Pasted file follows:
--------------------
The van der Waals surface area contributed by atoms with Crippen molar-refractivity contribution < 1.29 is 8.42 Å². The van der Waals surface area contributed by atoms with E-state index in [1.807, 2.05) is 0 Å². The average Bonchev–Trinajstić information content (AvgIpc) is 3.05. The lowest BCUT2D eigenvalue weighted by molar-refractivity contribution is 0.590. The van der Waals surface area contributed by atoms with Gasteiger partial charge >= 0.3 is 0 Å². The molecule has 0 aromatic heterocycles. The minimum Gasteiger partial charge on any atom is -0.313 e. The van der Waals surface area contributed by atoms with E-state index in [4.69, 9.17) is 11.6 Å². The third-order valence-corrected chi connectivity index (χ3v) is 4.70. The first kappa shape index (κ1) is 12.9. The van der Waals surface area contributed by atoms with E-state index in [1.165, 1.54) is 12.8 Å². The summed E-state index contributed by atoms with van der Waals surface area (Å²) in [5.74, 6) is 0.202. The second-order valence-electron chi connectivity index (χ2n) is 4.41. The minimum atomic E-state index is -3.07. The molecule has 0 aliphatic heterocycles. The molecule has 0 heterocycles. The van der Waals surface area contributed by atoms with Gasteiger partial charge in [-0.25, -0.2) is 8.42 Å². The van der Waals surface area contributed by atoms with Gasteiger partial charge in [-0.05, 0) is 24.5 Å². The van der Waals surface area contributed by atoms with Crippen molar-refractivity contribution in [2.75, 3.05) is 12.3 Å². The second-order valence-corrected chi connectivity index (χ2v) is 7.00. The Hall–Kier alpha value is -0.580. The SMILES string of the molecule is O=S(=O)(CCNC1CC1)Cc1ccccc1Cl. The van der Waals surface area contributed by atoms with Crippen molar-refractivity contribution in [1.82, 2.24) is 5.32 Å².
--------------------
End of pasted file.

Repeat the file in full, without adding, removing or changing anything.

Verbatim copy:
The van der Waals surface area contributed by atoms with Crippen molar-refractivity contribution < 1.29 is 8.42 Å². The van der Waals surface area contributed by atoms with E-state index in [1.807, 2.05) is 0 Å². The average Bonchev–Trinajstić information content (AvgIpc) is 3.05. The lowest BCUT2D eigenvalue weighted by molar-refractivity contribution is 0.590. The van der Waals surface area contributed by atoms with Gasteiger partial charge >= 0.3 is 0 Å². The molecule has 0 aromatic heterocycles. The minimum Gasteiger partial charge on any atom is -0.313 e. The van der Waals surface area contributed by atoms with E-state index in [4.69, 9.17) is 11.6 Å². The third-order valence-corrected chi connectivity index (χ3v) is 4.70. The first kappa shape index (κ1) is 12.9. The van der Waals surface area contributed by atoms with E-state index in [1.165, 1.54) is 12.8 Å². The summed E-state index contributed by atoms with van der Waals surface area (Å²) in [5.74, 6) is 0.202. The second-order valence-electron chi connectivity index (χ2n) is 4.41. The minimum atomic E-state index is -3.07. The molecule has 0 aliphatic heterocycles. The molecule has 0 heterocycles. The van der Waals surface area contributed by atoms with Gasteiger partial charge in [-0.25, -0.2) is 8.42 Å². The van der Waals surface area contributed by atoms with Gasteiger partial charge in [-0.05, 0) is 24.5 Å². The van der Waals surface area contributed by atoms with Crippen molar-refractivity contribution in [2.75, 3.05) is 12.3 Å². The second-order valence-corrected chi connectivity index (χ2v) is 7.00. The Hall–Kier alpha value is -0.580. The SMILES string of the molecule is O=S(=O)(CCNC1CC1)Cc1ccccc1Cl. The van der Waals surface area contributed by atoms with Crippen molar-refractivity contribution in [1.82, 2.24) is 5.32 Å².